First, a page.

After the end of the Allied bombing offensive in 1947, Inner Germany rapidly recovered from the remarkably wide-spread damage that RAF Lancasters and USAAF B-17 & 29s had visited on Germany. Fully half the conscripted labor provided by the Molotov government in 1948-52 was employed (in 20 hour days) on the reconstruction of German cities and infrastructure with the result being fully rebuilt cities rising Phoenix-like from the ashes of the Allied 1940-47 bombings. German citizens who did not fall befoul of the Gestapo, which to most Germans had become more of a Boogeyman than actual threat as dissent (and dissenters) disappeared from daily life, enjoyed full employment, seven weeks of paid vacation (ten weeks in the case of Party members) subsidized by the Reich Government, and free medical and dental care. The Reichmark was the most powerful currency on the Continent, allowing German travelers incredible purchasing power on their regular trips to France, Italy and the rest of Occupied Europe, and the Mark’s strength continued into the neutral states of Portugal, Spain, Sweden, and Switzerland where luxury items, including some products from the West unavailable within Occupied Europe, could be secured for the trip home. Through these shopping adventures the average Reich citizen was able to keep themselves well supplied with otherwise embargoed consumer goods ranging from exotic spices from the East and other foodstuffs including oranges from Florida and avocados from California to inexpensive appliances, with the Mark’s buying power allowing the average housefrau in Berlin to enjoy luxuries virtually unknown outside to any other in Europe except the ruling elite. Even the average American family did not enjoy the leisure time, easy work life, and buying power that were common across Inner Germany.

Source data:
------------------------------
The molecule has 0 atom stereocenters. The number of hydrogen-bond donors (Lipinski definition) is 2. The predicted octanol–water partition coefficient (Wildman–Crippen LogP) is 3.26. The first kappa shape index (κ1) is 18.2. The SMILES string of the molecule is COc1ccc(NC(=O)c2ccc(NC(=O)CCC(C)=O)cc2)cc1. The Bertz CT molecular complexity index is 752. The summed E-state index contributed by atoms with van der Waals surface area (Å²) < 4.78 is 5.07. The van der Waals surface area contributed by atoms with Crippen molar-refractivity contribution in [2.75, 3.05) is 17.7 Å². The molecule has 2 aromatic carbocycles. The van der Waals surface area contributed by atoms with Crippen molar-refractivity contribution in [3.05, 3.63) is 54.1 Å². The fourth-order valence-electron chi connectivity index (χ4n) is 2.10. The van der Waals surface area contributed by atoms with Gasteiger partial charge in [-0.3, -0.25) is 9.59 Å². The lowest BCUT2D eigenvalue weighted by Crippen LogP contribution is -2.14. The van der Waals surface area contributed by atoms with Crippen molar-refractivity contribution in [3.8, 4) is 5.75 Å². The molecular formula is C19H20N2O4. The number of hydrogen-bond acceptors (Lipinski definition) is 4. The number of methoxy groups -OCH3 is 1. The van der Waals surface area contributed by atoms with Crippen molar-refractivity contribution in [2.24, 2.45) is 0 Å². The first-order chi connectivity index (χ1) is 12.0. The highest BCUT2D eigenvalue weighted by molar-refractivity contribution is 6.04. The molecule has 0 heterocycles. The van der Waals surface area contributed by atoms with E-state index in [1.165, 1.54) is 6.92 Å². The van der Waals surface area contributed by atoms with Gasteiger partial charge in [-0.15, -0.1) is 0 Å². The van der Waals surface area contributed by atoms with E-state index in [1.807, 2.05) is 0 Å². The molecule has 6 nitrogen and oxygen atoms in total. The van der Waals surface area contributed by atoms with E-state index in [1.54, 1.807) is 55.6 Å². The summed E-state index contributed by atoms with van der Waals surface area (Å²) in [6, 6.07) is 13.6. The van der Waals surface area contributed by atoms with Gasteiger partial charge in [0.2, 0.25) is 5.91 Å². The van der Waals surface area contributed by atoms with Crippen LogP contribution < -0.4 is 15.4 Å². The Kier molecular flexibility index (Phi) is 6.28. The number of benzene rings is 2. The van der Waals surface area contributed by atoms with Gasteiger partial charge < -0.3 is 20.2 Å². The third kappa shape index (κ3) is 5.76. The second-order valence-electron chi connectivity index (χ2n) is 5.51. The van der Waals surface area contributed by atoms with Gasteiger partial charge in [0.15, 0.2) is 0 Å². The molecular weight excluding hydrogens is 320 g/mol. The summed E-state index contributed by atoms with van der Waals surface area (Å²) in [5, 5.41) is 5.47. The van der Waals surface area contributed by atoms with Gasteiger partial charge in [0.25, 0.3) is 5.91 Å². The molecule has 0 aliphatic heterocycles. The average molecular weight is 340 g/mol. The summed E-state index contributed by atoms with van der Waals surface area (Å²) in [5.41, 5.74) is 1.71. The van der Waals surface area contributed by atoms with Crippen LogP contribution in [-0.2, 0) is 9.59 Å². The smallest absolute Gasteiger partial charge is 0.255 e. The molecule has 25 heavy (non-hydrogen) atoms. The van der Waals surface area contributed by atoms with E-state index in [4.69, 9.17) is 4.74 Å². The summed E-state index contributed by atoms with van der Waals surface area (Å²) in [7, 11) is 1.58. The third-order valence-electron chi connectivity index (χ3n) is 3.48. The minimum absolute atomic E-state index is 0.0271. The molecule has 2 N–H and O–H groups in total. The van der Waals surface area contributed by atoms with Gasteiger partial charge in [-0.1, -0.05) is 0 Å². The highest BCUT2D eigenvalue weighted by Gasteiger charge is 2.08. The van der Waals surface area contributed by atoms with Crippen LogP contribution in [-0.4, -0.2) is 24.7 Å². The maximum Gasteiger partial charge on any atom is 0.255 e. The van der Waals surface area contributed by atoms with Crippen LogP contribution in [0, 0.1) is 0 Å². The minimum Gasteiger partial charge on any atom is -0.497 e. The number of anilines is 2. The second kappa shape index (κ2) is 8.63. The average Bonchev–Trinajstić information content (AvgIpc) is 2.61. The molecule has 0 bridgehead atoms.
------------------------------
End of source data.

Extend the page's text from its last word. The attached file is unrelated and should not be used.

The Reich citizen was constantly reminded of how good their life was by the Party controlled media. Be it radio, films, or the new television, the media showed constant reminders of the innate superiority of the Aryan Race to all other. Cleverly written “news” programs and films showed the seething unrest rampant across the U.S., massive food riots in England and open civil war cross India. None of these were true, but with no independent source of information the Reich citizens did not know this. What they did know was that the Americans were gangsters, the British brutal colonizers, and that the Allied armies were gathered from the scum of the Earth. No Reich citizen doubted, even for a moment, that barbarism would descend on the entire world if the shining list of National Socialism was extinguished.